Report of main proceedings for 21 November 2017
Vienna Convention COP 11 and Montreal Protocol MOP 29
The preparatory segment of the Vienna Convention COP 11 and Montreal Protocol MOP 29 convened for its second day on Tuesday, 21 November 2017, in Montreal, Canada. In the morning, delegates discussed, inter alia: energy efficiency; safety standards; HFCs not listed in Annex F to the Protocol; and compliance and reporting issues.
In the afternoon, delegates began addressing issues under the Vienna Convention. They discussed the outcomes of the tenth Ozone Research Managers (ORM) meeting, the status of the Vienna Convention Trust Fund (VCTF), and items under other matters.
MONTREAL PROTOCOL ISSUES
ENERGY EFFICIENCY: In the morning, OEWG 39 Co-Chair Sylla invited parties to continue discussions on this item. INDIA highlighted the importance of considering opportunities related to maintaining and enhancing the energy efficiency of low- or zero-GWP equipment. ARGENTINA queried if funding for energy efficiency improvements will be available. The US stressed there is no compliance obligation on energy efficiency and thus no funding requirement. He further called for consideration on: energy efficiency in installations and maintenance in LVCs; historic incidental energy efficiency benefits of MLF-facilitated technology upgrades; and canvasing institutions working on energy efficiency.
KUWAIT stressed energy efficiency is part of the bigger picture of global environmental protection, and a compliance issue under the Montreal Protocol. CANADA said financial and technical support for energy efficiency goes beyond the scope of Decision XXVIII/2 (Decision related to the amendment phasing down HFCs). INDIA highlighted this decision deals with both financial and energy efficiency issues. BURKINA FASO supported holding an energy efficiency workshop, and called for the MOP to develop a common understanding on energy efficiency.
Delegates established a contact group.
In the afternoon, FSM introduced a CRP (UNEP/OzL.Pro.29/CRP.4), prepared with Morocco, which requests, inter alia, the TEAP form a task force with relevant experts to investigate energy efficiency in the context of the HFC phase-down.
CANADA and the EU, opposed by SAUDI ARABIA, suggested addressing both the CRP proposed by FSM and the CRP proposed by Saudi Arabia and others as a single item in the energy efficiency contact group, as some points overlap.
Following discussion, SAUDI ARABIA and FSM expressed flexibility to address both CRPs in a single contact group, but underscored the need to address the CRPs as separate issues within the contact group. Delegates agreed.
SAFETY STANDARDS RELEVANT TO LOW-GWP ALTERNATIVES: OEWG 39 Co-Chair Newberg introduced this issue. Describing the CRP (UNEP/OzL.Pro.29/CRP.3) prepared jointly with China, the EU noted it requests, among others, the TEAP to prepare a tabular overview of RACHP standards, and liaise with other organizations to update this overview. CHINA said a key component of the Kigali Amendment is safety standards for low-GWP alternatives. SAUDI ARABIA expressed concern that the CRP requests the TEAP to lower safety standards. AUSTRALIA stated it is not the TEAP’s role to set safety standards.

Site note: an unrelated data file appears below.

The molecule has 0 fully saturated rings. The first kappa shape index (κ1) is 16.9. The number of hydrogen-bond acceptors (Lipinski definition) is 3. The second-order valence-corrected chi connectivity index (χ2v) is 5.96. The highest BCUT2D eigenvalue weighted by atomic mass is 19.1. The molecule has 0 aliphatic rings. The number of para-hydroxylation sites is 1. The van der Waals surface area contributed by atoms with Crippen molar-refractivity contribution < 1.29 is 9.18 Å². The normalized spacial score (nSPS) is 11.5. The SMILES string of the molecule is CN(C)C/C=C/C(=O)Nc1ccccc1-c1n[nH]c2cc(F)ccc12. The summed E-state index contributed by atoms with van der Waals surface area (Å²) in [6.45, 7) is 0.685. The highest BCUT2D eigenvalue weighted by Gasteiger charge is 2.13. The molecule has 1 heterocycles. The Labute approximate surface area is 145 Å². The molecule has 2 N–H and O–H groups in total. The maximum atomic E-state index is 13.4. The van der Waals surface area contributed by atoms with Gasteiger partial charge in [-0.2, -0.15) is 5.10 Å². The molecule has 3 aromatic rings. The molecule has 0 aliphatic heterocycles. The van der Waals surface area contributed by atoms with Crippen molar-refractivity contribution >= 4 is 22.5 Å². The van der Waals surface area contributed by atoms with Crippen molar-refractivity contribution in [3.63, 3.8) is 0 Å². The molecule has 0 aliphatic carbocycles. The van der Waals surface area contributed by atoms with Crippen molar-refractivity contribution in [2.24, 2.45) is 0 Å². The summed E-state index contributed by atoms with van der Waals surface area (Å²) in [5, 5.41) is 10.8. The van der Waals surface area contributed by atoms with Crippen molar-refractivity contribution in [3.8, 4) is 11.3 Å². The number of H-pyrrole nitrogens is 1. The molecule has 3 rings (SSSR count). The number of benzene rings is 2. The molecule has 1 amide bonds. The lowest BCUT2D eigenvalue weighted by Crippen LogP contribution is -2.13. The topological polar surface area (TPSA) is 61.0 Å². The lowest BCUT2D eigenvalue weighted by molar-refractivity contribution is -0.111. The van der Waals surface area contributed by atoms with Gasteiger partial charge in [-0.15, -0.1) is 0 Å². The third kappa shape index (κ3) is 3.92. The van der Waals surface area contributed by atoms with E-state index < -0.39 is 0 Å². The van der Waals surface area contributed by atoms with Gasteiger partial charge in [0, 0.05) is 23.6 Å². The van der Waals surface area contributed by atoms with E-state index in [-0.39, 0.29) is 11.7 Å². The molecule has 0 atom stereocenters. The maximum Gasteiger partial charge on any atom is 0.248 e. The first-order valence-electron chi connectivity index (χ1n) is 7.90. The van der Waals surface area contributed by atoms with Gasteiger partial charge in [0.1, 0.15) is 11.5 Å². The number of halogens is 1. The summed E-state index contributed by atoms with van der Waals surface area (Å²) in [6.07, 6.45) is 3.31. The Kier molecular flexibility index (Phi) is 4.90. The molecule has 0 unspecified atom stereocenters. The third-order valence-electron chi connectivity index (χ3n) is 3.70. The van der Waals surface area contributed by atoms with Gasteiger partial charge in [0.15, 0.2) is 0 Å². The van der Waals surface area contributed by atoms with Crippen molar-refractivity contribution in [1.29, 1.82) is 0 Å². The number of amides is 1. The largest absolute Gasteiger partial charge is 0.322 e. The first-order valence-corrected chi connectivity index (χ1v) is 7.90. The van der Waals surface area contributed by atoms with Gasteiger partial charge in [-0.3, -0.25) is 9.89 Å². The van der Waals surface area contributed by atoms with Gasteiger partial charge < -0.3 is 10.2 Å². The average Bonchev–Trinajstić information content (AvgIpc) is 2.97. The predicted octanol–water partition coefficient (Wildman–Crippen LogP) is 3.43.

THE PHILIPPINES, MEXICO, MAURITIUS, CAMEROON, MALAYSIA, and COMOROS urged for capacity building and technician training. NIGERIA called for financial support for Article 5 countries. The US recommended parties be “mindful” of other bodies leading on safety-standard setting. SAUDI ARABIA said the CRP detracts from the Kigali Amendment.
The EU clarified the CRP, stating: it aims to maintain or improve standards; neither the TEAP nor the Montreal Protocol set standards but rather inform parties on relevant safety standards; and national ozone units should address capacity building.
Co-Chair Newberg encouraged parties to discuss informally.
CONSIDERATION OF HFCs NOT LISTED IN ANNEX F TO THE MONTREAL PROTOCOL: Co-Chair Newberg introduced this item. SWITZERLAND presented the CRP prepared with Norway, highlighting the aim is to provide up-to-date information on HFCs not controlled by the Protocol and to encourage parties to stimulate low-GWP alternatives development. SAUDI ARABIA cautioned against “reopening the Kigali Amendment.” The US, supported by BURKINA FASO, welcomed periodic information, with the US cautioning against including fluorinated substances.
AUSTRALIA and SENEGAL preferred a simple information-focused decision. MAURITIUS and GABON welcomed the precautionary approach, noting that requesting information from the TEAP is in line with the Kigali Amendment. The EU supported information on emerging substances, saying the TEAP should look into alternatives as new high-GWP substances become commercially viable. SAUDI ARABIA opposed burdening the TEAP with tasks for which they have neither time nor capacity.
SWITZERLAND, on why such a decision is necessary, noted three substances identified by the Intergovernmental Panel on Climate Change (IPCC), which are not currently commercially relevant, stressing that industries should be sensitized about these high GWP substances.
Co-Chair Newberg suspended discussion until a time could be identified for an informal meeting.
NOMINATION AND APPOINTMENT OF CO-CHAIRS AND MEMBERS OF THE TEAP AND ITS TOCS: Co-Chair Sylla introduced this item, noting many TEAP and TOC appointments expire in 2017. AUSTRALIA nominated Ian Porter (MBTOC) and Helen Tope (Medical and Chemicals TOC). BRAZIL nominated Roberto Peixoto (Refrigeration TOC) and Carlos Grandi (Halons TOC). The US nominated Helen Walter-Terrinoni (Foams TOC).
INDIA, supported by EGYPT, suggested TEAP members should have specific expertise, nominating Lambert Kuijpers who has been a “longstanding contributor” to the TEAP.
Co-Chair Sylla requested parties to send their nominations to the Secretariat.
CONSIDERATION OF THE MEMBERSHIP OF MONTREAL PROTOCOL BODIES FOR 2018: Co-Chair Sylla asked parties to consult regionally on their nominations for the ImpCom, the MLF ExCom and the Co-Chairs of the OEWG, saying that nominations must be submitted prior to the HLS on Thursday, 23 November.